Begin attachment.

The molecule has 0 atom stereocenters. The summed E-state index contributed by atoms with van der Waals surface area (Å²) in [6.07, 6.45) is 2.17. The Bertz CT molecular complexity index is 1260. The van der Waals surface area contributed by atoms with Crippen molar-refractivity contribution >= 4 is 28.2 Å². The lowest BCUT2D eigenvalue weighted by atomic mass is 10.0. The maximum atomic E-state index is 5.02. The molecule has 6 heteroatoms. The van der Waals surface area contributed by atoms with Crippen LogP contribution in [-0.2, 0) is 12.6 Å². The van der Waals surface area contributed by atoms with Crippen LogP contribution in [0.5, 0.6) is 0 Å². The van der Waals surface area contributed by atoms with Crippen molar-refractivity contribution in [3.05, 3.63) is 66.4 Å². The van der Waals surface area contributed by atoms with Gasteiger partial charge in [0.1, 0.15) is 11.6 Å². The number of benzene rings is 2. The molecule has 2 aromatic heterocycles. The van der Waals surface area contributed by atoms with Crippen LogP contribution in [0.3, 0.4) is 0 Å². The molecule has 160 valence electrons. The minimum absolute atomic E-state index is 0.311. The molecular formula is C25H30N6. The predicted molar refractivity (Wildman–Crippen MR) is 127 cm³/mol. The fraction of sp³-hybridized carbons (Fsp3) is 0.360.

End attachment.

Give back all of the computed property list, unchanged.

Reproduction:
The molecule has 0 atom stereocenters. The summed E-state index contributed by atoms with van der Waals surface area (Å²) in [6.07, 6.45) is 2.17. The Bertz CT molecular complexity index is 1260. The van der Waals surface area contributed by atoms with Crippen molar-refractivity contribution >= 4 is 28.2 Å². The lowest BCUT2D eigenvalue weighted by atomic mass is 10.0. The maximum atomic E-state index is 5.02. The molecule has 6 heteroatoms. The van der Waals surface area contributed by atoms with Crippen LogP contribution in [-0.2, 0) is 12.6 Å². The van der Waals surface area contributed by atoms with Crippen LogP contribution in [0.5, 0.6) is 0 Å². The van der Waals surface area contributed by atoms with Crippen molar-refractivity contribution in [3.05, 3.63) is 66.4 Å². The van der Waals surface area contributed by atoms with Gasteiger partial charge in [0.1, 0.15) is 11.6 Å². The number of benzene rings is 2. The molecule has 2 aromatic heterocycles. The van der Waals surface area contributed by atoms with Crippen LogP contribution in [0.3, 0.4) is 0 Å². The molecule has 160 valence electrons. The minimum absolute atomic E-state index is 0.311. The molecular formula is C25H30N6. The predicted molar refractivity (Wildman–Crippen MR) is 127 cm³/mol. The fraction of sp³-hybridized carbons (Fsp3) is 0.360.